And no, that is not my fault. Now that I know this imbalance is everywhere, however, it is my responsibility to try to change it. Thus began my passionate exploration of service and its magical power. 

From our research and hundreds of conversations we had about service, it is clear that the word servant is very complicated for many and creates an imbalance that is disingenuous or oppressive. This model was especially unapproachable for leaders who identified as female, Black, brown, indigenous or came from other equity-seeking groups. It is not right to be asked to be a servant when the systems you push against daily already perceive you that way. 

As my journey in understanding what real belonging looks like grew it also became clearer the role I needed to play in making that happen. After years of practicing and developing skills around servant leadership, there was a sudden and hard reality that what I thought was a tool to build better teams, create better work and secure my financial success wasn’t working. In fact, it was perpetuating the very systems I was trying to break down! Shit. 

So what is a wannabe leader who is service-curious to do when they begin to understand that for all their good intentions they were part of the problem? I went back to my childhood and began to reflect on a relationship that had a profound impact on me as a kid, and as it turned out, my entire life. Allo me to introduce my grandmother Elise McBride. Well, actually Elise Curtis but that can be a little confusing.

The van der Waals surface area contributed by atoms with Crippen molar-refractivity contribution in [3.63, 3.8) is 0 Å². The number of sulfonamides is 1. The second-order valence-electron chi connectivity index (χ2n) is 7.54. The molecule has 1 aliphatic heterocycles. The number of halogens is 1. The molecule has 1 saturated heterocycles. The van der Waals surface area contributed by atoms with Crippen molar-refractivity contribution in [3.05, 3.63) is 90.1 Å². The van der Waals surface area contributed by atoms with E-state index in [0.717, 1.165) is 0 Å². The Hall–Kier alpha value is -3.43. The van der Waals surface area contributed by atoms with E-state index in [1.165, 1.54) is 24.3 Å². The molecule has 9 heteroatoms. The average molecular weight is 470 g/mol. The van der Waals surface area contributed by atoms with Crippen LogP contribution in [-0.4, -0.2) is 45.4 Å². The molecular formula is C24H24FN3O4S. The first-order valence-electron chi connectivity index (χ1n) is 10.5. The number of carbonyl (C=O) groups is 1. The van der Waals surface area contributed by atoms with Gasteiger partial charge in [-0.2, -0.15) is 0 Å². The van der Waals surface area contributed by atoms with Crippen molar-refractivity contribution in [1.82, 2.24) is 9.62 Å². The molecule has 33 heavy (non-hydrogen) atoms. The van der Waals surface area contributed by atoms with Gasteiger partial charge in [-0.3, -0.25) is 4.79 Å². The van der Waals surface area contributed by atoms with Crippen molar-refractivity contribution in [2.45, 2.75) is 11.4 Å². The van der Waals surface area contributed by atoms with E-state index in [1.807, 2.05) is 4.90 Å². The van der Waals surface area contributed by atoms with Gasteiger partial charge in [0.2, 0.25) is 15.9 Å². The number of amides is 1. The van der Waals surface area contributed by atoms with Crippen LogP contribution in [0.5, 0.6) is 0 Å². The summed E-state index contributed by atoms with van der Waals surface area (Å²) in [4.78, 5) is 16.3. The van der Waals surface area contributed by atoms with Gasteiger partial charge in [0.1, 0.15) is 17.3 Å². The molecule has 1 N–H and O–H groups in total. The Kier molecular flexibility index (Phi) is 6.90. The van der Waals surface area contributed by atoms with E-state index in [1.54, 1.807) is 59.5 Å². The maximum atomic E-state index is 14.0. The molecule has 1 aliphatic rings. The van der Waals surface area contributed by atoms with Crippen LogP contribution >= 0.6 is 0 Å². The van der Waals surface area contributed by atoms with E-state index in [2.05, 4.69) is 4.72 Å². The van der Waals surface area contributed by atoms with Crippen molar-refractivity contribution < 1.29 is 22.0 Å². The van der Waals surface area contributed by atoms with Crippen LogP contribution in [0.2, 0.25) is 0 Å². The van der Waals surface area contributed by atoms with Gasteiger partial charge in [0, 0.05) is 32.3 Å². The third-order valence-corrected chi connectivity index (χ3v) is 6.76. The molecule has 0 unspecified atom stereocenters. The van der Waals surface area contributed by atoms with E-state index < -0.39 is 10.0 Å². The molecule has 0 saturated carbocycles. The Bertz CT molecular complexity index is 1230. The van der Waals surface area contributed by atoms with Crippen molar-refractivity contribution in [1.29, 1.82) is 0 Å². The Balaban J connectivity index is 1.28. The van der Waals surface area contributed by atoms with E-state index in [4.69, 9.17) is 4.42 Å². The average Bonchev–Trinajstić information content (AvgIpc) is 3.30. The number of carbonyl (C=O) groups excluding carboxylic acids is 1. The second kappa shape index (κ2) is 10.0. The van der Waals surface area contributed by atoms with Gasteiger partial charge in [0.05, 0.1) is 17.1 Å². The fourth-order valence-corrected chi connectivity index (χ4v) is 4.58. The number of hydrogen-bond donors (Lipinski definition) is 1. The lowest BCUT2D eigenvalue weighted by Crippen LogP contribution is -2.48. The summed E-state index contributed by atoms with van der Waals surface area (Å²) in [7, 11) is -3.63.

My grandmother was a force of nature. Born in 1903 in small town Ontario Canada, she led a life that defied the norms of her time. Her father was the town’s only dentist which afforded her family a more than comfortable lifestyle. From an early age, it was clear that Elsie had something special. In addition to helping raise her three younger siblings, by the time she was 16 Elise was running the Sunday School. She also was getting paid to teach tennis to adults in her community, something that was almost unheard of for a woman of her age at that time.